Animations are usually highly engaging. When they're done well, the production value (in other words, the perceived classiness) of Flash sites is high. For example, imagine an online orientation that allows learners to walk through the floor plan of a building. Or a product demo that lets a salesperson view a virtual version of a new laser copier and click on parts of it for explanations.
The following graphic is a great example of using Flash to show how a process works , in this case, the process of making Krispy Kreme doughnuts. It comes from a business case study done by the Darden School at the University of Virginia. The user can interact with a doughnut-making machine (yum!) and walk through a virtual floor plan of the doughnut production room.
Gayle Perry, coordinator in charge of Web services at TEAMS Distance Learning (the Los Angeles County education office) uses Flash to make her tutorials more engaging. She effectively integrates very simple Flash animations into HTML-based documents in the following Web tutorials:
o Searching the Web
o Evaluating Information on the Web
o The Many Ways to Communicate on the Web
Fun and easy
Flash 5 comes with six templates for learning interactions, including multiple choice, fill in the blank, drag and drop, true or false, hot spots and hot objects. New extensions (expected to be available from Macromedia by the time you read this) will include page navigation structures, quiz structures and data tracking capabilities.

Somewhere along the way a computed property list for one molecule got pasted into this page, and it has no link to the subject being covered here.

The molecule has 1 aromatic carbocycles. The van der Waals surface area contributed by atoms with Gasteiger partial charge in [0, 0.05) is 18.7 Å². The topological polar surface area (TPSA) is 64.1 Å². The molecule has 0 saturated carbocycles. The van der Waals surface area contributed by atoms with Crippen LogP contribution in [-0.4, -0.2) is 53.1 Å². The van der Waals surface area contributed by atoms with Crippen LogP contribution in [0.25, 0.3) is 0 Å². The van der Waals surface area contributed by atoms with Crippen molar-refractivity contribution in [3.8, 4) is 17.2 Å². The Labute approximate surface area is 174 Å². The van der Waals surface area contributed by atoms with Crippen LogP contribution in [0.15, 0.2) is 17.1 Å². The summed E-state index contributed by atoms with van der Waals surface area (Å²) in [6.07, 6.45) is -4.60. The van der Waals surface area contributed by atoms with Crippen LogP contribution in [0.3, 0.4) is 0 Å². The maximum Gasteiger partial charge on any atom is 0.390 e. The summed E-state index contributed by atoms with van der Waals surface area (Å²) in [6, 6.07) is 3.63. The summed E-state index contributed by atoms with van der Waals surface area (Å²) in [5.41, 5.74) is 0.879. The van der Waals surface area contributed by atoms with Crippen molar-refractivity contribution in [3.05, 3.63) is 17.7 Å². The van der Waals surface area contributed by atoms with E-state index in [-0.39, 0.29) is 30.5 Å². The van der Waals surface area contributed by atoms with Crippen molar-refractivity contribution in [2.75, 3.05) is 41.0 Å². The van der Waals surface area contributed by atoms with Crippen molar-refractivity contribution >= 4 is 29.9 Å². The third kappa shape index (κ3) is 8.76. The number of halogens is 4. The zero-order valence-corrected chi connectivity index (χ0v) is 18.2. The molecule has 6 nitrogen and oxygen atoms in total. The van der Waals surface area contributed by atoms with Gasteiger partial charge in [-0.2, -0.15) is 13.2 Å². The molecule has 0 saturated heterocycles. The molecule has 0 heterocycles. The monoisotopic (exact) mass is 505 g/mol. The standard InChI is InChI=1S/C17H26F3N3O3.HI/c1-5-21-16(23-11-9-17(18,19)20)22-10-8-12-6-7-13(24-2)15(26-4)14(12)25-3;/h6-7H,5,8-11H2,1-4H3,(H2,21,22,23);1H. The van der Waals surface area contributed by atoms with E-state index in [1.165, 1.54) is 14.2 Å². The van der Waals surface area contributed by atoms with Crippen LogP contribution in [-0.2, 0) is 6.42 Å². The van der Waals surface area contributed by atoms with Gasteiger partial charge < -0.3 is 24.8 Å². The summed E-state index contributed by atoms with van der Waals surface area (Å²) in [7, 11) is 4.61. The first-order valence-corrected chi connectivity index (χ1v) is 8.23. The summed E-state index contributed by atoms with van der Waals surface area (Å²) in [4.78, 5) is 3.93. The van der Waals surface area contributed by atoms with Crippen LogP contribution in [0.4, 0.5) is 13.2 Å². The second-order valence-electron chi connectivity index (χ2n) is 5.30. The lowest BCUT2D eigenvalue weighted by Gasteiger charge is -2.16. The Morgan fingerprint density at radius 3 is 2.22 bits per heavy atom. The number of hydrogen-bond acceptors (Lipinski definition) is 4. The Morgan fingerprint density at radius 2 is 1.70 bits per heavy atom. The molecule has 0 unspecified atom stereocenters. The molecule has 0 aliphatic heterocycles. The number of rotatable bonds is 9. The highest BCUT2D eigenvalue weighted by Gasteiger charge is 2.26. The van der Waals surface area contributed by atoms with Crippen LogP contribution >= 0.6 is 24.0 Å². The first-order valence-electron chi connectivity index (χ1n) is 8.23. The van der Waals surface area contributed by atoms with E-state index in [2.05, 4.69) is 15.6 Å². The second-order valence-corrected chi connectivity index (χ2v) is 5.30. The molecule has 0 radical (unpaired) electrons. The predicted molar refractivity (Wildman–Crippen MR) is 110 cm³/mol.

I saw the module shown above demonstrated at the OnLine Learning show in Denver this past September, and was impressed by how easy it was to add high-quality interactions to a Flash movie. This example, developed for Macromedia by Ann Gallenson, shows a "hot object" interaction used in a physics and scuba learning module. It's fun, engaging and easy to develop.
Another advantage of Flash is that it supports MP3 compressed audio, which means you can add streaming audio even under low-bandwidth conditions. So, for instance, that laser-copier salesperson might hear a description of features for each part of the virtual laser copier as he manipulates it on the screen.
Wide Learning, a London-based e-learning provider of finance and business skills courses, demonstrates Flash streaming audio capabilities in the company's Quicksite demos, which show how savings accounts work. The audio can be turned on or off, and when it's turned off, the information is presented as text.
The Quicksite ISA demo from Wide Learning (www.widelearning.com) allows users to select audio or text instructions.